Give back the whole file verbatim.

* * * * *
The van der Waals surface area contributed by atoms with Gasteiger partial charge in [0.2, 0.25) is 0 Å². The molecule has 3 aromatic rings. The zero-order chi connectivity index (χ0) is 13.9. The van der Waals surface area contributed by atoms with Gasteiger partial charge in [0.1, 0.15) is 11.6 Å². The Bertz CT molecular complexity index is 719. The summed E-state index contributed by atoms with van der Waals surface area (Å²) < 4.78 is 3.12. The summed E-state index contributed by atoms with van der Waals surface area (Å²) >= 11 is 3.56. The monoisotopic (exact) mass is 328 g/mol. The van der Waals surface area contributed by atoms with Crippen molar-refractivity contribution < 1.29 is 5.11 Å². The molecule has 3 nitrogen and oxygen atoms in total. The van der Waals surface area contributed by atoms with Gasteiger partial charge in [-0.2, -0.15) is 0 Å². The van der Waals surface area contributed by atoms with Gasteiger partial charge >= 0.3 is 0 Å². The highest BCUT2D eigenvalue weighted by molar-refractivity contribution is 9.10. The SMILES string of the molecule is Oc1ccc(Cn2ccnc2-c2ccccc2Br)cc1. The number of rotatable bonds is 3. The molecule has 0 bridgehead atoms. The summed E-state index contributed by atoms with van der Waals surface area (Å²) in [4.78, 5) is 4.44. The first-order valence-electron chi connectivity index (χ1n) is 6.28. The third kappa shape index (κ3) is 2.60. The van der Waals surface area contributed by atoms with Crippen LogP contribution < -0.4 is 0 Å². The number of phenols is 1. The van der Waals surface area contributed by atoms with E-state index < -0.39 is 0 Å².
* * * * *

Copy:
The van der Waals surface area contributed by atoms with Gasteiger partial charge in [0.2, 0.25) is 0 Å². The molecule has 3 aromatic rings. The zero-order chi connectivity index (χ0) is 13.9. The van der Waals surface area contributed by atoms with Gasteiger partial charge in [0.1, 0.15) is 11.6 Å². The Bertz CT molecular complexity index is 719. The summed E-state index contributed by atoms with van der Waals surface area (Å²) < 4.78 is 3.12. The summed E-state index contributed by atoms with van der Waals surface area (Å²) >= 11 is 3.56. The monoisotopic (exact) mass is 328 g/mol. The van der Waals surface area contributed by atoms with Crippen molar-refractivity contribution < 1.29 is 5.11 Å². The molecule has 3 nitrogen and oxygen atoms in total. The van der Waals surface area contributed by atoms with Gasteiger partial charge in [-0.2, -0.15) is 0 Å². The van der Waals surface area contributed by atoms with Gasteiger partial charge >= 0.3 is 0 Å². The highest BCUT2D eigenvalue weighted by molar-refractivity contribution is 9.10. The SMILES string of the molecule is Oc1ccc(Cn2ccnc2-c2ccccc2Br)cc1. The number of rotatable bonds is 3. The molecule has 0 bridgehead atoms. The summed E-state index contributed by atoms with van der Waals surface area (Å²) in [4.78, 5) is 4.44. The first-order valence-electron chi connectivity index (χ1n) is 6.28. The third kappa shape index (κ3) is 2.60. The van der Waals surface area contributed by atoms with Crippen LogP contribution < -0.4 is 0 Å². The number of phenols is 1. The van der Waals surface area contributed by atoms with E-state index < -0.39 is 0 Å².